The gasoline index is indeed an eye-popping number.  Too bad it’s not accurate.  According to a recently released report by the American Petroleum Institute (PDF) gas prices are up about 25% on average over the last 12 months, and a whopping 105.7% in just over two years (since December 29, 2008 lows).  And these numbers scarcely reflect recent jumps in oil prices due to turmoil in Libya and the Middle East, which has already caused the Obama Administration to consider tapping the nation’s strategic oil reserves.
For all the news lately about looming food inflation with commodities skyrocketing, the Consumer Price Index for the past twelve months seems somewhat accurate.  In other words, the commodity speculation is only now starting to impact food prices in a major way.  The CPI release pointed out that “The index for food at home posted its largest increase in over two years with all six major grocery store food group indexes rising,” and January’s food at home index has already increased 0.7 percent.

All of these real increases to the cost of living for average people are balanced out with used housing, cars, and washing machines that are declining in price to create a palatable inflation official number.  This phenomenon is called biflation.  First introduced by Dr. F. Osborne Brown, biflation is where inflation and deflation occur simultaneously in the economy.  It is an effective tool to confuse the public and give pundits the intellectual case for spinning the numbers in either direction.
During biflation, there’s a rise in prices of commodity-based assets like food and energy (inflation) and a simultaneous fall (deflation) in the price of debt-based assets like homes, cars, and appliances.  The free-market concept is that the price of all assets are based on the demand for them versus the amount of money in circulation to buy them.  In other words, their sales are utterly dependent on banks for credit, which is in turn dependent on the job market.
Wikipedia clearly describes the process of biflation as follows:
With biflation on the one hand, the economy is fueled by an over-abundance of money injected into the economy by central banks. Since most essential commodity-based assets (food, energy, clothing) remain in high demand, the price for them rises due to the increased volume of money chasing them. The increasing costs to purchase these essential assets is the price-inflationary arm of biflation.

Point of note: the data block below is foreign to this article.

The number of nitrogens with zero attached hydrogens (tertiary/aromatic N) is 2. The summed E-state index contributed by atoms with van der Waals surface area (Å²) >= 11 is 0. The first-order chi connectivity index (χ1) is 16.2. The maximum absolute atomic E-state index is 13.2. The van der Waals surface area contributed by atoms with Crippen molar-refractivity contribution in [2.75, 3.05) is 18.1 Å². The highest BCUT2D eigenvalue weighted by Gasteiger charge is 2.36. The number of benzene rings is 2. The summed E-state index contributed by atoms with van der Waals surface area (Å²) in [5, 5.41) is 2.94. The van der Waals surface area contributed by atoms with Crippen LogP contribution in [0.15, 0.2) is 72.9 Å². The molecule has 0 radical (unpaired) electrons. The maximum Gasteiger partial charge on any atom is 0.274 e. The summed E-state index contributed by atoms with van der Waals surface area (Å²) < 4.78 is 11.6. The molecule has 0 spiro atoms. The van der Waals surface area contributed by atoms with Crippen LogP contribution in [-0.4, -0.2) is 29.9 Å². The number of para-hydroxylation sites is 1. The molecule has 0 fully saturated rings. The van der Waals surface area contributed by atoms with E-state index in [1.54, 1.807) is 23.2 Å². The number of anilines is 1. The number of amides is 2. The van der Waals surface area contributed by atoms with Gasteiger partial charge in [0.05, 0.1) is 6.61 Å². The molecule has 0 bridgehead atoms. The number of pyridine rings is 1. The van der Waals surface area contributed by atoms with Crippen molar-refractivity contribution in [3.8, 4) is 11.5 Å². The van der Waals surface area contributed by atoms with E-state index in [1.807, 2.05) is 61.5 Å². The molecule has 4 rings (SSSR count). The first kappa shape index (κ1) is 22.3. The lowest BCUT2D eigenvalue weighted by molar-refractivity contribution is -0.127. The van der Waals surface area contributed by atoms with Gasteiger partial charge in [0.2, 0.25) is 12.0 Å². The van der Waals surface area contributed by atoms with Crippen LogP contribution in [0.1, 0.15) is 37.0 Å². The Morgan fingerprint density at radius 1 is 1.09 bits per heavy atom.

With biflation on the other hand, the economy is tempered by increasing unemployment and decreasing purchasing power. As a result, a greater amount of money is directed toward buying essential items and directed away from buying non-essential items. Debt-based assets (mega-houses, high-end automobiles and other typically debt based assets) become less essential and increasingly fall into lower demand. As a result, the prices for them fall due to the decreased volume of money chasing them. The decreasing costs to purchase these non-essential assets is the price-deflationary arm of biflation.
This biflationary period will likely continue, as money will continue to be printed to cover bank losses and government debt, while hardships will likely continue to mount for the average consumer.  Although the deflationary debt-based products seem like necessities in our modern world, their demand elasticity is far greater than that of food and energy, meaning they should not be equally weighed to determine the struggle of middle-and-lower class households.

So don’t be fooled; biflation is being used as a smokescreen to keep the public from becoming alarmed about rapidly rising food and energy prices. Those who recognize the severity of the problem would be wise to prepare for massive inflation of human necessity today before the problem gets even worse.


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VIDEO FROM THE PAST!!!

Friday, 6 Nov 2009 - The dollar will get "utterly destroyed" and become "virtually worthless", said Damon Vickers, chief investment officer of Nine Points Capital Partners. Due to the huge wage disparities between the United States and emerging markets like China, Vickers said that may resolve itself in some type of a global currency crisis.

"If the global currency crisis unfolds, then inevitably you get an alignment of a global world
government. A new global currency and a new world order, so we may be moving towards that," he said.
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Questions Remain About Calling Off Nevada Mine Rescue UPDATE: Man Trapped In Mine Left To Die, rescue effort risks too great


Devin Westenskow, 28, of Evanston, Wyo. fell 190 feet into an abandoned Nevada mine and died Friday. Westenskow worked at a geothermal drilling operation in Nevada and had gone exploring Wednesday.
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Questions Remain About Calling Off Nevada Mine Rescue

A father of five plunges deep into an abandoned mine shaft. Nearly 200 feet down, video images show he is injured but still breathing, trapped by debris.
The century-old shaft, though, is extremely unstable, its walls crumbling. As one rescuer tries to descend to reach the man, he is hit by a large rock, which splits his hard-hat. Other efforts yield more falling rocks and clear evidence: This is going to be a dangerous mission — maybe too dangerous.